The second aspect involves ensuring that the distance between barrier and mobile atoms in the bonding metal is kept short. In practical terms, since the width or diameter of the contact will be small, the height will be the greatest determiner of distance. As such, the height of the bonding metal should be small in absolute terms. By keeping the height of the bonding metal below about 20 to 25 μm, and preferably even below about 15 μm, with the typical expected height being from about 9 μm to about 6 μm, the distance that the mobile material has to travel will be short so that the likelihood of the mobile material encountering the barrier will be greater. For example, if suitable barriers are used on both sides of a connection, the mobile atoms that are farthest from any barrier in a 25 μm tall bump need only travel half that distance to reach the barrier, i.e. only 12.5 μm. Thus, by keeping the overall height small, the tendency is for mobile atoms to reach, and the barrier to rapidly absorb, the mobile atoms during the heating part of the connection phase, be it soldering or the tack or fuse phases of a tack & fuse process such as described in the above-incorporated applications, rather than leaving that mobile material free to move about the bonding metal after joining.

It should now be understood and appreciated that, due to the nature of the post and penetration connection approach, the above is particularly suitable for use with that connection process (as noted above) by placing a sufficient amount of the barrier material under the malleable material. Moreover, the approach is enhanced if the post is also coated with sufficient barrier material because, when the post penetrates into the malleable material, the distance the ions have to travel to reach barrier material is reduced.

In general, when using the approach described herein, suitable barrier materials can include nickel (Ni), chromium, (Cr) titanium (Ti), platinum (Pt), palladium (Pd), Tantalum (Ta), tungsten (W), as well as alloys thereof or layered combinations thereof. More specifically, a suitable barrier will be those metals or alloys that will bind up with a component of the binding metal that has a lower melting point than the highest melting point component. For example, if the bonding metal is an alloy of Ga—In—Sn—Zn, a barrier that would remove Zn from the alloy and/or Sn from the alloy would raise the melting point and achieve the goal herein for some implementations.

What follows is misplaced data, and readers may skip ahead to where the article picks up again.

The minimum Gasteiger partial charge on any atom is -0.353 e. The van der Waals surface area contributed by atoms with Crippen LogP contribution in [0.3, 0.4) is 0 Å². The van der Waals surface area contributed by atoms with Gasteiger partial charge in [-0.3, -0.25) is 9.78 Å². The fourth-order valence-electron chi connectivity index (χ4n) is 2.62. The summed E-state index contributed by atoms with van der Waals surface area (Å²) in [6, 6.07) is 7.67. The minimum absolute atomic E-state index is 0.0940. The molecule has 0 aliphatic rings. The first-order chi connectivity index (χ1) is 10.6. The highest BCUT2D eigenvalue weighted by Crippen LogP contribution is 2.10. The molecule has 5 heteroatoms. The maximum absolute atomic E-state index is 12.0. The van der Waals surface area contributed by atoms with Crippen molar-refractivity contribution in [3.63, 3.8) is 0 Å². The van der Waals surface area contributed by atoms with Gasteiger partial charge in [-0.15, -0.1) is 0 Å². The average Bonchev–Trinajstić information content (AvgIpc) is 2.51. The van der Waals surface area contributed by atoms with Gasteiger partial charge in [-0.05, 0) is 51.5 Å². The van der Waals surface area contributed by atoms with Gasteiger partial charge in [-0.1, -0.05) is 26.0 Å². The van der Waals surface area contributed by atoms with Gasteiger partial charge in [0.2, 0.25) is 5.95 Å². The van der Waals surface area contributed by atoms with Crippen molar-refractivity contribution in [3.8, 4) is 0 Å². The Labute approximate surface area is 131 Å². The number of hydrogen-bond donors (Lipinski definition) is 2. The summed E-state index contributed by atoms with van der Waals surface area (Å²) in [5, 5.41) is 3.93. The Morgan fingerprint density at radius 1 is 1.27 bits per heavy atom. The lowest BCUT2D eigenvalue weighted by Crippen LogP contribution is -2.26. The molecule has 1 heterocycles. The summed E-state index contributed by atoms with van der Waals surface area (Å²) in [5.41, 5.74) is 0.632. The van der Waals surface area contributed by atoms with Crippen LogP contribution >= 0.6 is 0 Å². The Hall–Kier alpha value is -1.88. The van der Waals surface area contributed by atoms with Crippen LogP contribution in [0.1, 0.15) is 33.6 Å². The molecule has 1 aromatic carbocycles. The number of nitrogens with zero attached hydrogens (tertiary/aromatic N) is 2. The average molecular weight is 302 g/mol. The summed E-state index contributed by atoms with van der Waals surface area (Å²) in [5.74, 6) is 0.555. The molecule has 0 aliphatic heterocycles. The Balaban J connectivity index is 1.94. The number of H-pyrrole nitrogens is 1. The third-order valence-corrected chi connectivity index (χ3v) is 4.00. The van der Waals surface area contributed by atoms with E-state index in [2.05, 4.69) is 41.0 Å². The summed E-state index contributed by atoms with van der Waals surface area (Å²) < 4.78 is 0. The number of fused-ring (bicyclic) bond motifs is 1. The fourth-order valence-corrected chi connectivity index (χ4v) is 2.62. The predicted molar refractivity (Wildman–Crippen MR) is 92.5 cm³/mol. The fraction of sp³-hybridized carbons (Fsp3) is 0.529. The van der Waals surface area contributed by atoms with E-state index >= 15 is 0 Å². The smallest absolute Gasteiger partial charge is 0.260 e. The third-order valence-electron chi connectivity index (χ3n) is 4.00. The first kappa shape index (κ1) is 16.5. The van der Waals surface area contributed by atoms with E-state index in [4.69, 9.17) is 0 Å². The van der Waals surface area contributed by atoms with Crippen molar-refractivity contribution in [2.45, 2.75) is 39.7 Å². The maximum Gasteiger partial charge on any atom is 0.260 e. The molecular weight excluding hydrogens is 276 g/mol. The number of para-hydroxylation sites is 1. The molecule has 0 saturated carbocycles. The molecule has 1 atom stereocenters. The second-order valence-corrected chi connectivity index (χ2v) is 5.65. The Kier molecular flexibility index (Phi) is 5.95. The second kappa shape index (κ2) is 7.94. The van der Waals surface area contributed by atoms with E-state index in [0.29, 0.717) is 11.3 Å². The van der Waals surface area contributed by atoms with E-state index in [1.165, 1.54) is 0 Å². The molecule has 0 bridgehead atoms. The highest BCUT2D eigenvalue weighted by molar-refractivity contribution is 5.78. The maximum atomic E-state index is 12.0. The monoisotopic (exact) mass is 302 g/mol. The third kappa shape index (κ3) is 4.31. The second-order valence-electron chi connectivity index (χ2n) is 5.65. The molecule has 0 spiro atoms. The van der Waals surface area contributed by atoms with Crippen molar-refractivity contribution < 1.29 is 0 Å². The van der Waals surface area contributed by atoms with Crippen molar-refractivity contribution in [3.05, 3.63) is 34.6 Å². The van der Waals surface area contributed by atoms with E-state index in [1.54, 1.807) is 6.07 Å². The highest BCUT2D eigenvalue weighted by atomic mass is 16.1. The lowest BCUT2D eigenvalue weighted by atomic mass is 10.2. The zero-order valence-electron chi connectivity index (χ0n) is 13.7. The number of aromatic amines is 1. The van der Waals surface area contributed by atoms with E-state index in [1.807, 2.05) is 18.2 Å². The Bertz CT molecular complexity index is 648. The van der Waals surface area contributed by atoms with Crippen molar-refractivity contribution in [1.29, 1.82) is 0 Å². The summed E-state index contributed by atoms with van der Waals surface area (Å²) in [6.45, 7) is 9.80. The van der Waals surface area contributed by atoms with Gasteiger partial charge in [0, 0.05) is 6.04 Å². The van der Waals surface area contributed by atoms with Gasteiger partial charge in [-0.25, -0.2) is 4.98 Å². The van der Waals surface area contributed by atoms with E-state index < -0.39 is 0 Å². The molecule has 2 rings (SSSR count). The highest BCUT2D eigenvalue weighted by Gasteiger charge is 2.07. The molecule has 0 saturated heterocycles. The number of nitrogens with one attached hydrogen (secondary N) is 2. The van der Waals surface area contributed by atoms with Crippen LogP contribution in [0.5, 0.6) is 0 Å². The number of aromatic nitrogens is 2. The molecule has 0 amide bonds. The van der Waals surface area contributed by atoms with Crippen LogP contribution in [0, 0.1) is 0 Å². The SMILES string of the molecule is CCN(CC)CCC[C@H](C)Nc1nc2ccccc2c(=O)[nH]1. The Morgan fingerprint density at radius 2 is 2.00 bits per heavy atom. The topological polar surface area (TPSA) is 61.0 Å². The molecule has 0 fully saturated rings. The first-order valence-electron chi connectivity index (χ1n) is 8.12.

Alternatively, suitable materials that can be used with or as a barrier (also called a cap) to add a component an raise the melting point are those materials that have a higher melting point than the lowest melting point component of the bonding metal and can alloy with the bonding metal.

In general, as illustrated herein, review of the phase diagram for particular alloys of interest will facilitate selection of the appropriate bonding metal.

Table 1 below, identifies some of the numerous materials that can be used as bonding metals and provides a way to essentially identify the changed melting point without resort to reference phase diagrams.

Table 1 contains, the approximate melting temperature in the first column, the approximate solidification temperature in the second column, and the particular suitable bonding metal in the third row.

TABLE 1
Melting Solidi-
Tem- fication Bonding
perature Temperature Metal
 8° C.  7° C. 61% Ga/25% In/13% Sn/1% Zn
 11° C.  11° C. 62.5% Ga/21.5% In/16% Sn
 16° C.  16° C. 75.5% Ga/24.5% In
 25° C.  16° C. 95% Ga/5% In
 30° C.  30° C. 100% Ga
 43° C.  38° C. 42.9% Bi/21.7% Pb/18.3% In/8% Sn/5.1% Cd/
4% Hg
 47° C.  47° C. 44.7% Bi/22.6% Pb/19.1% In/8.3% Sn/
5.3% Cd
 52° C.  47° C. 44.7% Bi/22.6% Pb/16.1% In/11.3% Sn/
5.3% Cd
 56° C.  54° C. 49.1% Bi/20.9% In/17.9% Pb/11.6% Sn/
0.5% Cd
 58° C.  58° C. 49% Bi/21% In/18% Pb/12% Sn
 60° C.  60° C. 51% In/32.5% Bi/16.5% Sn
 62° C.  62° C. 61.7% In/30.8% Bi/7.5% Cd
 65° C.  57° C. 47.5% Bi/25.4% Pb/12.6% Sn/9.5% Cd/5% In
 65° C.  61° C. 48% Bi/25.6% Pb/12.8% Sn/9.6% Cd/4% In
 69° C.  58° C. 49% Bi/18% Pb/18% In/15% Sn
 70° C.  70° C. 50% Bi/26.7% Pb/13.3% Sn/10% Cd
 72° C.  72° C. 66.3% In/33.7% Bi
 73° C.  70° C. 50.5% Bi/27.8% Pb/12.4% Sn/9.3% Cd
 73° C.  70° C. 50% Bi/25% Pb/12.5% Sn/12.5% Cd
 73° C.  70° C. 50% Bi/25% Pb/12.5% Sn/12.5% Cd
 78° C.  78° C. 48.5% Bi/41.5% In/10% Cd
 78° C.  70° C. 50% Bi/34.5% Pb/9.3% Sn/6.2% Cd
 79° C.  79° C. 57% Bi/26% In/17% Sn
 81° C.  81° C. 54% Bi/29.7% In/16.3% Sn
 82° C.  77° C. 50% Bi/39% Pb/8% Cd/3% Sn
 85° C.  81° C. 50.3% Bi/39.2% Pb/8% Cd/1.5% In/1% Sn
 88° C.  71° C. 42.5% Bi/37.7% Pb/11.3% Sn/8.5% Cd
 89° C.  80° C. 50.3% Bi/39.2% Pb/8% Cd/1.5% Sn/1% In
 89° C.  80° C. 50.9% Bi/31.1% Pb/15% Sn/2% In/1% Cd
 91° C.  87° C. 51.1% Bi/39.8% Pb/8.1% Cd/1% In
 92° C.  83° C. 52% Bi/31.7% Pb/15.3% Sn/1% Cd